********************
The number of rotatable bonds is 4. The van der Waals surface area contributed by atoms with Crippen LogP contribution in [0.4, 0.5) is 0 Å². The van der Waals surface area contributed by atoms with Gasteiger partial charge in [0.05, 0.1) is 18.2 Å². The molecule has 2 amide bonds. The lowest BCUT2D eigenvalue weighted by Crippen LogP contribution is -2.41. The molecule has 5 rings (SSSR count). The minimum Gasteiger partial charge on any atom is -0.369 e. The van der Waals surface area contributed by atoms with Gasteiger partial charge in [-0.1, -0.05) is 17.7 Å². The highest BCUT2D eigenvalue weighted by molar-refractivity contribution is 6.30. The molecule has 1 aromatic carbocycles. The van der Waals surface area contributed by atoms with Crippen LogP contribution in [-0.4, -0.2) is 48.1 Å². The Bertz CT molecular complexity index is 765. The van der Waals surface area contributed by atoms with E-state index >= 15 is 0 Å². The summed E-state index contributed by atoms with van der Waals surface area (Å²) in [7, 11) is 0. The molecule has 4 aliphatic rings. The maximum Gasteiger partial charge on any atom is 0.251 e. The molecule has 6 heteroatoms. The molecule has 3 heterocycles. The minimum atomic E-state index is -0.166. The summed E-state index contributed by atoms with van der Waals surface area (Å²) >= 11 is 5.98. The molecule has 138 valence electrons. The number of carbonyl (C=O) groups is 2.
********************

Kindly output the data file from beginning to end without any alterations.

The number of rotatable bonds is 4. The van der Waals surface area contributed by atoms with Crippen LogP contribution in [0.4, 0.5) is 0 Å². The van der Waals surface area contributed by atoms with Gasteiger partial charge in [0.05, 0.1) is 18.2 Å². The molecule has 2 amide bonds. The lowest BCUT2D eigenvalue weighted by Crippen LogP contribution is -2.41. The molecule has 5 rings (SSSR count). The minimum Gasteiger partial charge on any atom is -0.369 e. The van der Waals surface area contributed by atoms with Gasteiger partial charge in [-0.1, -0.05) is 17.7 Å². The highest BCUT2D eigenvalue weighted by molar-refractivity contribution is 6.30. The molecule has 1 aromatic carbocycles. The van der Waals surface area contributed by atoms with Crippen LogP contribution in [-0.4, -0.2) is 48.1 Å². The Bertz CT molecular complexity index is 765. The van der Waals surface area contributed by atoms with E-state index >= 15 is 0 Å². The summed E-state index contributed by atoms with van der Waals surface area (Å²) in [7, 11) is 0. The molecule has 4 aliphatic rings. The maximum Gasteiger partial charge on any atom is 0.251 e. The molecule has 6 heteroatoms. The molecule has 3 heterocycles. The minimum atomic E-state index is -0.166. The summed E-state index contributed by atoms with van der Waals surface area (Å²) >= 11 is 5.98. The molecule has 138 valence electrons. The number of carbonyl (C=O) groups is 2.